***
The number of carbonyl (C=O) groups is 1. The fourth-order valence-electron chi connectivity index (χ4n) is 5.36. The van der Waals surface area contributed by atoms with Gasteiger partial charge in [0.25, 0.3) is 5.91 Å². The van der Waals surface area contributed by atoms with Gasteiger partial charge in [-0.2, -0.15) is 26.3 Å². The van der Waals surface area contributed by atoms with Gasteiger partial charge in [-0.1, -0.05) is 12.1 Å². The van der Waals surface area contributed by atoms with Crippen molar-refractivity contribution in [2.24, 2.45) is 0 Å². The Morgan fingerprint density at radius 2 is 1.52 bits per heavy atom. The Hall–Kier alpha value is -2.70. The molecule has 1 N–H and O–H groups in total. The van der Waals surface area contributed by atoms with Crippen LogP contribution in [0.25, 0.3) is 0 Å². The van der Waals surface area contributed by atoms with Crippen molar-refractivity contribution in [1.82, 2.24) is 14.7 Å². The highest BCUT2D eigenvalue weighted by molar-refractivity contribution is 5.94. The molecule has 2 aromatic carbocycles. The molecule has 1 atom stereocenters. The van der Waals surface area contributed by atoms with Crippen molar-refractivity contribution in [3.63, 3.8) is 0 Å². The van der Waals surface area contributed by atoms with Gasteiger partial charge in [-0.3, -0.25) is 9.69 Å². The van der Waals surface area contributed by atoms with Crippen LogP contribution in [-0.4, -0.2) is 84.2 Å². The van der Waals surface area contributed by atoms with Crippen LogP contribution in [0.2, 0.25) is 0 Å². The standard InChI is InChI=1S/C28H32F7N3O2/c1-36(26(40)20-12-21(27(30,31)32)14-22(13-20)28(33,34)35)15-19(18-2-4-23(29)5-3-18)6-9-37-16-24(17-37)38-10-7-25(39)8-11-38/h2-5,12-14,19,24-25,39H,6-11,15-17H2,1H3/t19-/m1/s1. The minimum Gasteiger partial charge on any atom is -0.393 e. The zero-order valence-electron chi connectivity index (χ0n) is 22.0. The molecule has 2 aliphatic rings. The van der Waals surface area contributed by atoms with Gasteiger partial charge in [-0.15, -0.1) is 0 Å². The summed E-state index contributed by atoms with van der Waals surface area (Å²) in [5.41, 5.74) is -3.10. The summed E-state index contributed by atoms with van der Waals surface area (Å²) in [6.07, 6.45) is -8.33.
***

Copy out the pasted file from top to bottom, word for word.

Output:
The number of carbonyl (C=O) groups is 1. The fourth-order valence-electron chi connectivity index (χ4n) is 5.36. The van der Waals surface area contributed by atoms with Gasteiger partial charge in [0.25, 0.3) is 5.91 Å². The van der Waals surface area contributed by atoms with Gasteiger partial charge in [-0.2, -0.15) is 26.3 Å². The van der Waals surface area contributed by atoms with Gasteiger partial charge in [-0.1, -0.05) is 12.1 Å². The van der Waals surface area contributed by atoms with Crippen molar-refractivity contribution in [2.24, 2.45) is 0 Å². The Morgan fingerprint density at radius 2 is 1.52 bits per heavy atom. The Hall–Kier alpha value is -2.70. The molecule has 1 N–H and O–H groups in total. The van der Waals surface area contributed by atoms with Crippen LogP contribution in [0.25, 0.3) is 0 Å². The van der Waals surface area contributed by atoms with Crippen molar-refractivity contribution in [1.82, 2.24) is 14.7 Å². The highest BCUT2D eigenvalue weighted by molar-refractivity contribution is 5.94. The molecule has 2 aromatic carbocycles. The molecule has 1 atom stereocenters. The van der Waals surface area contributed by atoms with Crippen molar-refractivity contribution in [3.63, 3.8) is 0 Å². The van der Waals surface area contributed by atoms with Gasteiger partial charge in [-0.3, -0.25) is 9.69 Å². The van der Waals surface area contributed by atoms with Crippen LogP contribution in [-0.4, -0.2) is 84.2 Å². The van der Waals surface area contributed by atoms with Crippen LogP contribution in [0.2, 0.25) is 0 Å². The standard InChI is InChI=1S/C28H32F7N3O2/c1-36(26(40)20-12-21(27(30,31)32)14-22(13-20)28(33,34)35)15-19(18-2-4-23(29)5-3-18)6-9-37-16-24(17-37)38-10-7-25(39)8-11-38/h2-5,12-14,19,24-25,39H,6-11,15-17H2,1H3/t19-/m1/s1. The minimum Gasteiger partial charge on any atom is -0.393 e. The zero-order valence-electron chi connectivity index (χ0n) is 22.0. The molecule has 2 aliphatic rings. The van der Waals surface area contributed by atoms with Gasteiger partial charge in [-0.15, -0.1) is 0 Å². The summed E-state index contributed by atoms with van der Waals surface area (Å²) in [5.41, 5.74) is -3.10. The summed E-state index contributed by atoms with van der Waals surface area (Å²) in [6.07, 6.45) is -8.33.